"The layoffs are due to the cancellation of services that have taken place in much of our passenger transportation network," the government company Via Rail reported Thursday.
Via Rail has also been forced to cancel 530 passenger trains since February 6, when protests began in Canada in support of Wet'suwet's hereditary chiefs, who oppose the construction of a natural gas pipeline through Indigenous territory.
Because of the temporary mass layoffs, and the absence of circulation of hundreds of trains, "for the last two weeks, the passenger transportation service on the Montreal-Toronto and Ottawa-Toronto routes have been suspended," said the company's general director Cynthia Garneau in a statement.
For Garneau, the decisions "are unprecedented in the history of Via Rail. In the 42 years of the company's existence, it is the first time that an intercity public passenger rail service has interrupted most of its services throughout the country.
Via Rail's decisions come amid growing pressure on Prime Minister Justin Trudeau's government to take action against blockages that have disrupted rail service across the country.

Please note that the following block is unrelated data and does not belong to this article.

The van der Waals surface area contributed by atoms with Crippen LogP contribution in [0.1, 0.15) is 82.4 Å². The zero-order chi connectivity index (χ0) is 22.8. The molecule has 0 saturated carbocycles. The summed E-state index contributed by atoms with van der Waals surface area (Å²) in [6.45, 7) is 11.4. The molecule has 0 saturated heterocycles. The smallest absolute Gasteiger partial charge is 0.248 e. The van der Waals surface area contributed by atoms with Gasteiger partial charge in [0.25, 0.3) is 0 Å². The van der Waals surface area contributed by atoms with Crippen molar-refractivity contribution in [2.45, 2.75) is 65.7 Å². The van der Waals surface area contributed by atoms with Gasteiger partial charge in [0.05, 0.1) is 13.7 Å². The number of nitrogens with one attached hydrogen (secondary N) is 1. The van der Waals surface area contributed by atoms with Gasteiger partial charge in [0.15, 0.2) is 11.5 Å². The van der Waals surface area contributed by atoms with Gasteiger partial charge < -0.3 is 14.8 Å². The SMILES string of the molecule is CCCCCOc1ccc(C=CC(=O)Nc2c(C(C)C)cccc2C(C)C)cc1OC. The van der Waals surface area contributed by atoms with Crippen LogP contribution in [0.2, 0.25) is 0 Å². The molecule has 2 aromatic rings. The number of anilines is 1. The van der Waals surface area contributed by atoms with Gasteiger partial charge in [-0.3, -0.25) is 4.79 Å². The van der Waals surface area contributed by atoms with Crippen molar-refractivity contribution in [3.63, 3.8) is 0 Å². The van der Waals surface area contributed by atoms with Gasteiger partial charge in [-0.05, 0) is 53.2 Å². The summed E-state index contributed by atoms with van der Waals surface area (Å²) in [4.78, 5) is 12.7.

"We are not asking you to stop defending your communities, your rights, and your beliefs," Trudeau said in Parliament during a speech that was interrupted by booing.
"We're just asking you to be willing to work with the federal government as a partner in finding solutions."
Native leaders have expressed their support to the Coastal Gas Link pipeline construction, acknowledging it as a fundamental economic asset for the country. Still, they refuse to compromise their ancestral territories and resources, like forests or rivers.
Meanwhile, a Wet'suwet'en hereditary chief said that "they will not meet with the federal government about their opposition to the pipeline until both the Royal Canadian Mounted Police and the Coastal GasLink leave our territory."
Canadian Public Safety Minister Bill Blair assured that the Trudeau government won't issue an ultimatum to remove the blockades.